Pupils build up lots of special memories during their time at the school, such as the 'Winter Wonderland' that staff organised for them. They become independent thinkers and take part in debates. Pupils understand their rights and responsibilities to others.

They can clearly explain what the 'rule of law' means and how some countries are governed differently.

Leaders ensured that learning continued for all pupils from the beginning of the pandemic. Their high expectations of pupils' attendance and engagement continued through this time.

During this period, governors continued to challenge and support leaders and check how staff felt about their changing work patterns. Leaders have built extremely strong links with the community. Pupils visit places of worship.

Visitors help pupils to learn about the world of work. Pupils look forward to studying new subjects such as engineering and photography in their 'children's university' courses.

Staff, including those at the early stages of their careers, know which leaders they can talk to about their well-being.

Teachers say that leaders focus on the right things; the things that make learning better for the pupils.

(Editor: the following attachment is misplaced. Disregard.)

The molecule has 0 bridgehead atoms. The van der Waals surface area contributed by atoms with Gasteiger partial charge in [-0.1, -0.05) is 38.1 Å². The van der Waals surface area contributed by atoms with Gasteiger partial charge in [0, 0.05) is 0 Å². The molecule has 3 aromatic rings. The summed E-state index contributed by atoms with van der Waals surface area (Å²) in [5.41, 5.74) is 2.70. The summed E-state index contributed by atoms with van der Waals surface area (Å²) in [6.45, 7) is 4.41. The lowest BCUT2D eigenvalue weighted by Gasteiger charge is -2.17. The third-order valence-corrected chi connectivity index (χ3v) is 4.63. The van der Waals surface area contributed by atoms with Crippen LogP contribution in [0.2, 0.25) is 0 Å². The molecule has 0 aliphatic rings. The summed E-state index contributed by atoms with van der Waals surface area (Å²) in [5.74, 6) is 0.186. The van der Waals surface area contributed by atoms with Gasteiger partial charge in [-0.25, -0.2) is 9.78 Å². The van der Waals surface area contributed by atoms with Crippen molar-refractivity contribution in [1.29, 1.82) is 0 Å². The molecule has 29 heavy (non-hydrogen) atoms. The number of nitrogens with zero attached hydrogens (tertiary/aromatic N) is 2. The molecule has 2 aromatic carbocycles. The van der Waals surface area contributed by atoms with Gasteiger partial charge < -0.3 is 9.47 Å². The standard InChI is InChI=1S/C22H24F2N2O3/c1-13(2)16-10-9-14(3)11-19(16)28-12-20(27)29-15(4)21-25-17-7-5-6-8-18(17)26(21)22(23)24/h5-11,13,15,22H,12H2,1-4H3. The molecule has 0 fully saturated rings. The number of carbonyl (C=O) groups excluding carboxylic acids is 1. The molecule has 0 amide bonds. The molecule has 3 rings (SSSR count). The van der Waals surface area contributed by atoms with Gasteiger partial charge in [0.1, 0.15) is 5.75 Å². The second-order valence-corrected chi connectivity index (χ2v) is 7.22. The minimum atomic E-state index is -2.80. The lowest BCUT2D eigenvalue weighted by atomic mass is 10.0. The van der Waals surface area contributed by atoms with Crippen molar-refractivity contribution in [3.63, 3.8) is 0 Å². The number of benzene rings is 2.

The arrangements for safeguarding are effective.

Staff know what signs would make them concerned about the safety of a pupil and who they would tell.

Leaders take these concerns very seriously. They keep meticulous records. Leaders work with tenacity to make sure that all decisions taken are in the best interests of the child.

They are unafraid to challenge other agencies when they do not feel that this is the case.

Pupils know how to keep safe when learning online. They know who to tell if they receive a message online which worries them.

They feel very safe at school, and parents agree that this is the case.

What does the school need to do to improve?

(Information for the school and appropriate authority)

• There are plans in place for every subject. However, in some subjects, the precise knowledge that pupils will gain is not clearly identified.

Pupils do not always recall what they have learned before. Leaders should make sure that the sequence of learning is clear in all subjects and covers the scope of the national curriculum. They should make sure that all teachers know exactly what the important knowledge is in each subject that pupils need to recall.